The death of this lady was celebrated in an eclogue remarkable as being the joint composition of Pedro de Medina Medinilla and Lope himself, each speaking in his own character, though under an assumed name—one as the widowed husband, the other as his sympathizing friend. To complete the singularity of such a composition, it is a close imitation of other Spanish poets, and in many parts a cento of expressions and whole lines, adapted from their works. Strange and artificial as this mode of composing must appear upon such a subject, the poem nevertheless is Written with a power and passion which atone not only for this but for its hyperbolical language, its violent metaphors, and its pastoral form.
'If,' says the noble biographer, ' there beany truth in the supposition that poets have a greater portion of sensibility in their frames than other men, it is fortunate that they are furnished by the nature of their occupations with the means of withdrawing themselves from its effects. The act of composition, especially of verse, abstracts the mind most powerfully from external objects. The poet therefor* has always a refuge within reach ; by inventing fictitious distresses, he may be blunting the poignancy of real grief; while he is raising the affections ol his readers, he may be allaying the violence of his own, and thus find an emblem of his own susceptibility of impression in that poetical spear which is represented as curing with one end the wounds it had inflicted with the other. Whether this fanciful theory be true or not, it is certain that poets have continued their pursuits with ardour under the pressure of calamity.'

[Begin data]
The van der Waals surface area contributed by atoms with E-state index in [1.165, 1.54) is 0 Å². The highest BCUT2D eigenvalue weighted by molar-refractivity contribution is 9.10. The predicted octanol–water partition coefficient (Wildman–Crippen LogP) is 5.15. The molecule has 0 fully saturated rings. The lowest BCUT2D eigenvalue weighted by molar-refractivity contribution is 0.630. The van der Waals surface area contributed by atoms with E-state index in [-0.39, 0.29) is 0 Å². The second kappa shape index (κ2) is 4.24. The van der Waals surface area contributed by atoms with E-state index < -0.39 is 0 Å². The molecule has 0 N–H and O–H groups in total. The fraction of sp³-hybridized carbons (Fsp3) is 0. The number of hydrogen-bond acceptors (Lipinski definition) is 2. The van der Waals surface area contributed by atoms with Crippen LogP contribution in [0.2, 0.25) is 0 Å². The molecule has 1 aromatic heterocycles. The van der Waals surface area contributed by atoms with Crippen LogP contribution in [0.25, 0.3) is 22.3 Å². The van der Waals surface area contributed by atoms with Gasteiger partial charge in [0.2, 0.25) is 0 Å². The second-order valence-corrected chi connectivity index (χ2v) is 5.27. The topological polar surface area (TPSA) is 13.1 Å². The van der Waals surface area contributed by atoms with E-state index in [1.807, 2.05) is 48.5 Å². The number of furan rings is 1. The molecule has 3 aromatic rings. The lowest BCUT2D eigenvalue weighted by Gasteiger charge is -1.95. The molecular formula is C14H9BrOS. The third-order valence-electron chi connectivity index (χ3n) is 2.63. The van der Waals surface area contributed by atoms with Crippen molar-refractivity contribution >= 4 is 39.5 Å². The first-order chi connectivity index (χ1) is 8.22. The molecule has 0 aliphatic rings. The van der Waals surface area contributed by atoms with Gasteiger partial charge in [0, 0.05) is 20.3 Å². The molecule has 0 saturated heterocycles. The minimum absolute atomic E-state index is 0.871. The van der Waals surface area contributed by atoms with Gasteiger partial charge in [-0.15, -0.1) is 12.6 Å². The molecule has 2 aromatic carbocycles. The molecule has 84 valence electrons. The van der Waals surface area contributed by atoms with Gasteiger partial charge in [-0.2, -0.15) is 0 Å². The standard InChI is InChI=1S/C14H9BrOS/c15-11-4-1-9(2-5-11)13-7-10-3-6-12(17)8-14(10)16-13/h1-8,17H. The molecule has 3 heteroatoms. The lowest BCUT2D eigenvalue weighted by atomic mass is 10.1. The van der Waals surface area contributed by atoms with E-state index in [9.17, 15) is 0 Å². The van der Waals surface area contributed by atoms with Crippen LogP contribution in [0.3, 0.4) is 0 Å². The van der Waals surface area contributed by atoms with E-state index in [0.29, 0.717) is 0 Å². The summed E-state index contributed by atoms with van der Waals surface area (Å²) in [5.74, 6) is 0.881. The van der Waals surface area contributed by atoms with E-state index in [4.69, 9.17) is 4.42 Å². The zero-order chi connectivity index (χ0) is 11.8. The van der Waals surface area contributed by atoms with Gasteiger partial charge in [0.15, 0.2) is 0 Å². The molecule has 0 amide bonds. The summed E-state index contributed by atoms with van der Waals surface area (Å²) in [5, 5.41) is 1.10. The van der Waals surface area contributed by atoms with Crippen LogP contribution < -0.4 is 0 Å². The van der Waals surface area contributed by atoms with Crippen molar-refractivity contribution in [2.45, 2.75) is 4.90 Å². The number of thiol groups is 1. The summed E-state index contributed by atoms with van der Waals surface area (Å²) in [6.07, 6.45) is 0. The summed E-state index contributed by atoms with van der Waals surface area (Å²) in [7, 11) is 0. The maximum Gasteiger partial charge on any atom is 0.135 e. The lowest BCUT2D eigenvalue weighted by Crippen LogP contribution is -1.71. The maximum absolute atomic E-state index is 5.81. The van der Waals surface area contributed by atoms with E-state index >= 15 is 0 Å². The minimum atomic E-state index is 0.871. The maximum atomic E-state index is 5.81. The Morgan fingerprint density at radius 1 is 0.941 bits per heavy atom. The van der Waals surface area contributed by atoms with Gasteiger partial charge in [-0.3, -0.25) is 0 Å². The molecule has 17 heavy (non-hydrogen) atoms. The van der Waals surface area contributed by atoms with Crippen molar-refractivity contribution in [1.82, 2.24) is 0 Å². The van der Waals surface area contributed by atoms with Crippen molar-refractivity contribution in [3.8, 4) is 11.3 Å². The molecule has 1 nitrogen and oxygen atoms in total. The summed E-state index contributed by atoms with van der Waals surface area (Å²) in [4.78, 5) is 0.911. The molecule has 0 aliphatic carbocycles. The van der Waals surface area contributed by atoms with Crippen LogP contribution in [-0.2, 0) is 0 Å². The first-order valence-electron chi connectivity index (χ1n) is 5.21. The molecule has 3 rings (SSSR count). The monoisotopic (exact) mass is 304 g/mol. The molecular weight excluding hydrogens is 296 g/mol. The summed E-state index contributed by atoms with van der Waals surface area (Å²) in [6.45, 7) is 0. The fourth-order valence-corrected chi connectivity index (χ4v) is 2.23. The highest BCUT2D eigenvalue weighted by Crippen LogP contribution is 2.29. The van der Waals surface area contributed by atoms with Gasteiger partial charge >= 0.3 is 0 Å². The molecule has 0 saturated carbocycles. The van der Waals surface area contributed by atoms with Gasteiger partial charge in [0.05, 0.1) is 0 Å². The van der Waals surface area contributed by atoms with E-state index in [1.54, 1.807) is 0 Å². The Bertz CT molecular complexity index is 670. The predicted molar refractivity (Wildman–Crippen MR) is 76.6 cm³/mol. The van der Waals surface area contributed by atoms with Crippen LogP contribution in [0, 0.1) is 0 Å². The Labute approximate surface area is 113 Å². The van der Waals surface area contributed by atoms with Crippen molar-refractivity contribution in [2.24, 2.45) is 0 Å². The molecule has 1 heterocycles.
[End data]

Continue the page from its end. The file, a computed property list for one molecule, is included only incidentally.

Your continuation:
Such are Lord Holland's remarks upon this part of Lope de Vega's history; and it is indeed certain that minds are elastic in proportion as they are active; and that the more buoyant the spirit the better is it able to bear the bufferings which it must meet with upon this rude sea of life. But when he proceeds to instance Ovid as an illustration of this theory, because banishment 'riveted him